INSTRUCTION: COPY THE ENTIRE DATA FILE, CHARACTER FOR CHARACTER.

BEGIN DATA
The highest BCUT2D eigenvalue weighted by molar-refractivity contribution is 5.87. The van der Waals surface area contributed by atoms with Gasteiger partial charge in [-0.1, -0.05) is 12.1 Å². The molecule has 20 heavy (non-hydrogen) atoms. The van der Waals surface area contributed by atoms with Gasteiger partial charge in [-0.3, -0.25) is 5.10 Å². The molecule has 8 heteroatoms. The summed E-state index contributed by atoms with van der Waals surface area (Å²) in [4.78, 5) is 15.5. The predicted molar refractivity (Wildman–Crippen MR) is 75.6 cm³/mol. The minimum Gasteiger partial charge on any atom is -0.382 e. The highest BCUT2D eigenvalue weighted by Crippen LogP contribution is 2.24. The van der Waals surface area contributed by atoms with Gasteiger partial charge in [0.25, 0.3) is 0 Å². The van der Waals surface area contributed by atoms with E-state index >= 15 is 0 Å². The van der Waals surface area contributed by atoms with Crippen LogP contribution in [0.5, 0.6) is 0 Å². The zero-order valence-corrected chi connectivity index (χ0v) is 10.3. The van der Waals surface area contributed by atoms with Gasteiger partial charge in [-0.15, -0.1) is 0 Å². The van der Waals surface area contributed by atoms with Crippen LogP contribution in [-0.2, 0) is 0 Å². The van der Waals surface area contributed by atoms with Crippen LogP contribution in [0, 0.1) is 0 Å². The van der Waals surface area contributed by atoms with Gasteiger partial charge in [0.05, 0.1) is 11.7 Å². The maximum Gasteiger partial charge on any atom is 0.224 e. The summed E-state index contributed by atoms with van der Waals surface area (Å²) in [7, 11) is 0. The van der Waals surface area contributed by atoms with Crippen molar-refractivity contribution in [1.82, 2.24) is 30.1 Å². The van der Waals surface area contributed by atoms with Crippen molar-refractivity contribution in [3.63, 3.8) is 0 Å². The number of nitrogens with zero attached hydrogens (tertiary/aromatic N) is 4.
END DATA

The highest BCUT2D eigenvalue weighted by molar-refractivity contribution is 5.87. The van der Waals surface area contributed by atoms with Gasteiger partial charge in [-0.1, -0.05) is 12.1 Å². The molecule has 20 heavy (non-hydrogen) atoms. The van der Waals surface area contributed by atoms with Gasteiger partial charge in [-0.3, -0.25) is 5.10 Å². The molecule has 8 heteroatoms. The summed E-state index contributed by atoms with van der Waals surface area (Å²) in [4.78, 5) is 15.5. The predicted molar refractivity (Wildman–Crippen MR) is 75.6 cm³/mol. The minimum Gasteiger partial charge on any atom is -0.382 e. The highest BCUT2D eigenvalue weighted by Crippen LogP contribution is 2.24. The van der Waals surface area contributed by atoms with Gasteiger partial charge in [0.25, 0.3) is 0 Å². The van der Waals surface area contributed by atoms with E-state index >= 15 is 0 Å². The van der Waals surface area contributed by atoms with Crippen LogP contribution in [0.5, 0.6) is 0 Å². The zero-order valence-corrected chi connectivity index (χ0v) is 10.3. The van der Waals surface area contributed by atoms with Gasteiger partial charge in [-0.15, -0.1) is 0 Å². The van der Waals surface area contributed by atoms with Crippen LogP contribution in [-0.2, 0) is 0 Å². The van der Waals surface area contributed by atoms with Crippen LogP contribution in [0, 0.1) is 0 Å². The van der Waals surface area contributed by atoms with Gasteiger partial charge in [0.05, 0.1) is 11.7 Å². The maximum Gasteiger partial charge on any atom is 0.224 e. The summed E-state index contributed by atoms with van der Waals surface area (Å²) in [7, 11) is 0. The van der Waals surface area contributed by atoms with Crippen molar-refractivity contribution in [1.82, 2.24) is 30.1 Å². The van der Waals surface area contributed by atoms with Crippen molar-refractivity contribution in [3.63, 3.8) is 0 Å². The number of nitrogens with zero attached hydrogens (tertiary/aromatic N) is 4.